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Author: Internal Customer Services Agent

Money Statistics This Month

Ever since 2005 The Money Charity has been gathering, formulating and publishing financial based findings. Via their website they provide an entire archive of information concerning the finances of the nation in both past and present years. As well as offering these statistics The Money Charity is a go-to resource for money based advice. Their aim is to assist consumers in effective money management and in doing so offer tools and tips to achieve just that. There have a range of different sections to their website which equips consumers with tools for everyday money management, financial products and services, debt, savings and also planning. This is why for many consumers The Money Charity has become an incredibly useful resource for managing money in their everyday lives. Returning to the statistics, these are useful to track how our spending habits and general finances are changing as consumers. The results themselves are actually published on a monthly basis and therefore there are some incredibly useful sets of information to be reflected upon. Today we will be focusing our attention on the most recent set of figures; for February 2016 and the findings are very interesting.

What stands out as prominent for this most recent set of results is the period of time the Bank of England base rate has remained at 0.5% for a rolling period of 82 months now. This combined with the fact that February’s results also outline that the average mortgage interest rate for December 2015 was 2.99%. This is supported by some interesting figures concerning unemployment in the UK and how it varies from region to region. The February findings published by The Money Charity state that whilst the unemployment rate in the South-East is at 3.7%, making it the lowest in the UK, the North-East is at 7.9% and that makes for the highest percentage in the UK currently. Whilst the interest rates from the Bank of England remain steady and the general feel for unemployment is that it is decreasing in current times, The Money Charity also states that as consumers we are saving smaller proportions of our income compared to years gone by. In fact this month’s statistics state that the average proportion of consumer post-tax income, including benefits, is at 4.4%; the lowest since 2008. Reflecting on the archived information concerning this fact will show exactly how our saving habits have adapted over the years.

As part of these statistics there are cumulative figures shown concerning consumer and household debt but given these figures are so massive in value it is worth focusing our attention on how these figures are further broken down by The Money Charity. Where in summary people in the UK owed £1.455 trillion at the end of December 2015, this is actually up from £1.424 trillion at the end of December 2014. This can be broken down to an extra £627.09 per UK adult. However, as mentioned, breaking this down further actually shows a decrease in the average debt per household (including mortgages) when comparing November 2015 at £54,078.00 and then December at £53,904.00. This in turn means a slight decrease in debt per adult with an average debt of £28,891.00 in December compared to £28,912.00 in November.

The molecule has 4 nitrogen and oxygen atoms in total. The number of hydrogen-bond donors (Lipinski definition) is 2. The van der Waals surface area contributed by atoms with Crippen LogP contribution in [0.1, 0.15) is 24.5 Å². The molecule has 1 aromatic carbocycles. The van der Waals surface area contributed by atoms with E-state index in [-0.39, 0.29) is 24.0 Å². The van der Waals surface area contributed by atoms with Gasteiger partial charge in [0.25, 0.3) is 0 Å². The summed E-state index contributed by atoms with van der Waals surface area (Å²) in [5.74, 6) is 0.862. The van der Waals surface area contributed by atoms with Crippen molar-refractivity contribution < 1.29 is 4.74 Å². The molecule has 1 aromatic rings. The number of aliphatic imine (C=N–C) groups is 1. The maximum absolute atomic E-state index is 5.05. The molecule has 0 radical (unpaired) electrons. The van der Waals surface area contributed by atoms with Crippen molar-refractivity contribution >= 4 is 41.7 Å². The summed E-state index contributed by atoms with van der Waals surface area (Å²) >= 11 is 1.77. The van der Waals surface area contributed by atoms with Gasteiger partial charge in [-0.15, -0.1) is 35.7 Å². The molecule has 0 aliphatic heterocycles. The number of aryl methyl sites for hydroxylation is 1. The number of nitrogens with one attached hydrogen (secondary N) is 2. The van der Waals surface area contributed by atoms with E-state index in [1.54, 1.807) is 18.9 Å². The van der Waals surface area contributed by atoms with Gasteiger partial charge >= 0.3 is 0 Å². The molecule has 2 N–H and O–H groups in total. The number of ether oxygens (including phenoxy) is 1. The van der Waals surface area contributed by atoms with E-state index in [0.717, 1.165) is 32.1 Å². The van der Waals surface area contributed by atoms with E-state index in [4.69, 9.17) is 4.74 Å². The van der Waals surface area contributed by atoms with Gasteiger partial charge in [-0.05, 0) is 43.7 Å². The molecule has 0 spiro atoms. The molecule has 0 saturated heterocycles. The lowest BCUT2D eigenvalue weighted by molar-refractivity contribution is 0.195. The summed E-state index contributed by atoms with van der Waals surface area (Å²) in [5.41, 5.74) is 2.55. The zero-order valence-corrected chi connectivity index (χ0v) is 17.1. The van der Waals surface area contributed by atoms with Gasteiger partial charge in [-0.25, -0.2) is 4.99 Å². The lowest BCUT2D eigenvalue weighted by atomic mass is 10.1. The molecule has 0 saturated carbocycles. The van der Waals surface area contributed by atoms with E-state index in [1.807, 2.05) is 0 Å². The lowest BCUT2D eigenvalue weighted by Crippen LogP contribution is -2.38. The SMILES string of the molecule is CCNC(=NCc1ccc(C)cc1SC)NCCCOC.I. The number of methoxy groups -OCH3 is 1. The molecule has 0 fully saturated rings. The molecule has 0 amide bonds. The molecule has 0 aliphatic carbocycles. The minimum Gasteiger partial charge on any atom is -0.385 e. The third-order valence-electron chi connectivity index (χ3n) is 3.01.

That said there is an increase in outstanding consumer lending at the end of December 2015 with the figure at £178.67 billion, compared to November 2015 at £168.8 billion. With December being the Christmas period this increase in outstanding consumer lending can be seen in lending patterns across the years. In realistic terms this can be broken down into a more approachable figure per household. In reality these new figures mean an average per household, consumer credit debt of £6,617.00 in December 2015; an extra £363.63 per household over the year. Referring specifically to credit card debt The Money Charity has published some interesting findings for the month of December 2015. The total credit card debt for December 2015 stood at £63.35 billion and per household this equates to £2,346.00. When considering this figure in terms of period of repayment, where an average rate of interest is applied it would take 25 years and 5 months to repay this debt; where only the minimum repayment was made each and every month. Given the fact that in this example the minimum repayment in the first month would be £56.00 which of course then reduces the minimum repayment in the subsequent month, it is worth remembering the period of repayment could be drastically reduced by continuing to repay the £56.00 on a monthly basis. In fact, this would reduce the period of repayment down to 5 years and 5 months.

For more information concerning the financials of UK households and consumer based spending The Money Charity website has plenty of useful and interesting findings which can be viewed. Visit the website at for this information and greater detail on all of what has been discussed here today.